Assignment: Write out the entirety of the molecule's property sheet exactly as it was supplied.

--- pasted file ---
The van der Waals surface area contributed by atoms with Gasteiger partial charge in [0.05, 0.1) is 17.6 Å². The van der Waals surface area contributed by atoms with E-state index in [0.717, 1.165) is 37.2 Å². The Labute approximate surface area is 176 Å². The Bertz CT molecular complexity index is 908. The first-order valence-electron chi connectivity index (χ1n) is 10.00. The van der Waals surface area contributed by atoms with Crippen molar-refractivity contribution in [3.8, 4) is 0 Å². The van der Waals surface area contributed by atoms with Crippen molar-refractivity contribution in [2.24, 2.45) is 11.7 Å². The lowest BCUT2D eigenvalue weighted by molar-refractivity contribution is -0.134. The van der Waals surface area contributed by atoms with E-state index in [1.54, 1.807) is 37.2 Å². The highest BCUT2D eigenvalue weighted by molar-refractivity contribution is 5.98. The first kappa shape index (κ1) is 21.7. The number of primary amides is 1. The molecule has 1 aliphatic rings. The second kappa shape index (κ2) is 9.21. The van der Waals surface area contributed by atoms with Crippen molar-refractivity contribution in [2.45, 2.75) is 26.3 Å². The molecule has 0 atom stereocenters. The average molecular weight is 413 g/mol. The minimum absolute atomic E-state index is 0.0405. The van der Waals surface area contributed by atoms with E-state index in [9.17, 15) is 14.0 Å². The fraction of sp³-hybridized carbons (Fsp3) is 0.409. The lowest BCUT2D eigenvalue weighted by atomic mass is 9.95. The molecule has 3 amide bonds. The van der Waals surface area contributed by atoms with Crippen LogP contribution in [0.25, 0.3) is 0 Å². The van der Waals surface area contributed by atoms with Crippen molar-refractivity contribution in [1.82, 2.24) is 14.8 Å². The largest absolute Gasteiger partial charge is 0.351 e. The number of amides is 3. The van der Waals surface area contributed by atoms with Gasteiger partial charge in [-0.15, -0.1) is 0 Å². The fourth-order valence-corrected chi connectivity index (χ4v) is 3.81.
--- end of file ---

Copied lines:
The van der Waals surface area contributed by atoms with Gasteiger partial charge in [0.05, 0.1) is 17.6 Å². The van der Waals surface area contributed by atoms with E-state index in [0.717, 1.165) is 37.2 Å². The Labute approximate surface area is 176 Å². The Bertz CT molecular complexity index is 908. The first-order valence-electron chi connectivity index (χ1n) is 10.00. The van der Waals surface area contributed by atoms with Crippen molar-refractivity contribution in [3.8, 4) is 0 Å². The van der Waals surface area contributed by atoms with Crippen molar-refractivity contribution in [2.24, 2.45) is 11.7 Å². The lowest BCUT2D eigenvalue weighted by molar-refractivity contribution is -0.134. The van der Waals surface area contributed by atoms with E-state index in [1.54, 1.807) is 37.2 Å². The highest BCUT2D eigenvalue weighted by molar-refractivity contribution is 5.98. The first kappa shape index (κ1) is 21.7. The number of primary amides is 1. The molecule has 1 aliphatic rings. The second kappa shape index (κ2) is 9.21. The van der Waals surface area contributed by atoms with Crippen molar-refractivity contribution in [2.45, 2.75) is 26.3 Å². The molecule has 0 atom stereocenters. The average molecular weight is 413 g/mol. The minimum absolute atomic E-state index is 0.0405. The van der Waals surface area contributed by atoms with E-state index in [9.17, 15) is 14.0 Å². The fraction of sp³-hybridized carbons (Fsp3) is 0.409. The lowest BCUT2D eigenvalue weighted by atomic mass is 9.95. The molecule has 3 amide bonds. The van der Waals surface area contributed by atoms with Crippen LogP contribution in [0.25, 0.3) is 0 Å². The van der Waals surface area contributed by atoms with Crippen molar-refractivity contribution in [1.82, 2.24) is 14.8 Å². The largest absolute Gasteiger partial charge is 0.351 e. The number of amides is 3. The van der Waals surface area contributed by atoms with Gasteiger partial charge in [-0.15, -0.1) is 0 Å². The fourth-order valence-corrected chi connectivity index (χ4v) is 3.81.